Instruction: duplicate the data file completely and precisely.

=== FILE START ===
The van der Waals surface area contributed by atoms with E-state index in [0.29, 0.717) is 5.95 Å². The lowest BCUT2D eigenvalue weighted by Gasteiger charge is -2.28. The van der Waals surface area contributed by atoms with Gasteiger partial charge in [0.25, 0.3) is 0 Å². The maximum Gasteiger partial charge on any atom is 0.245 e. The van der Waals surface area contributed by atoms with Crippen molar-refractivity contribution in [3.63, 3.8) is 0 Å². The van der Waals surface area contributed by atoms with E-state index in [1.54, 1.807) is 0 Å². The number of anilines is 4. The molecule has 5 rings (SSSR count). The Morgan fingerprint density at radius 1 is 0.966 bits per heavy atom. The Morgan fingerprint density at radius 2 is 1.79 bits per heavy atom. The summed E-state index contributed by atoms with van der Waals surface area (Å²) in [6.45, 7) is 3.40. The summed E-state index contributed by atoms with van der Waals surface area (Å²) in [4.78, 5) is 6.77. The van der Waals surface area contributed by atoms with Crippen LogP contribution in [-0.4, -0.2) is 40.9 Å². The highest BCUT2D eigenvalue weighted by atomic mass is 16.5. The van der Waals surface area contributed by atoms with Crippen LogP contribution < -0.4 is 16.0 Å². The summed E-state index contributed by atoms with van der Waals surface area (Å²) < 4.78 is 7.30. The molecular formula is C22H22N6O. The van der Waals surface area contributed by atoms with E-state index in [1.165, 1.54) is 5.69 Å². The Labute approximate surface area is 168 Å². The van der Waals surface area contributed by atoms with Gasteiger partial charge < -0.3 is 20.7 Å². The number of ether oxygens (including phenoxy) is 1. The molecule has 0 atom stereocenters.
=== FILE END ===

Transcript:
The van der Waals surface area contributed by atoms with E-state index in [0.29, 0.717) is 5.95 Å². The lowest BCUT2D eigenvalue weighted by Gasteiger charge is -2.28. The van der Waals surface area contributed by atoms with Gasteiger partial charge in [0.25, 0.3) is 0 Å². The maximum Gasteiger partial charge on any atom is 0.245 e. The van der Waals surface area contributed by atoms with Crippen molar-refractivity contribution in [3.63, 3.8) is 0 Å². The van der Waals surface area contributed by atoms with E-state index in [1.54, 1.807) is 0 Å². The number of anilines is 4. The molecule has 5 rings (SSSR count). The Morgan fingerprint density at radius 1 is 0.966 bits per heavy atom. The Morgan fingerprint density at radius 2 is 1.79 bits per heavy atom. The summed E-state index contributed by atoms with van der Waals surface area (Å²) in [6.45, 7) is 3.40. The summed E-state index contributed by atoms with van der Waals surface area (Å²) in [4.78, 5) is 6.77. The van der Waals surface area contributed by atoms with Crippen LogP contribution in [-0.4, -0.2) is 40.9 Å². The highest BCUT2D eigenvalue weighted by atomic mass is 16.5. The van der Waals surface area contributed by atoms with Crippen LogP contribution < -0.4 is 16.0 Å². The summed E-state index contributed by atoms with van der Waals surface area (Å²) < 4.78 is 7.30. The molecular formula is C22H22N6O. The van der Waals surface area contributed by atoms with E-state index in [1.165, 1.54) is 5.69 Å². The Labute approximate surface area is 168 Å². The van der Waals surface area contributed by atoms with Gasteiger partial charge < -0.3 is 20.7 Å². The number of ether oxygens (including phenoxy) is 1. The molecule has 0 atom stereocenters.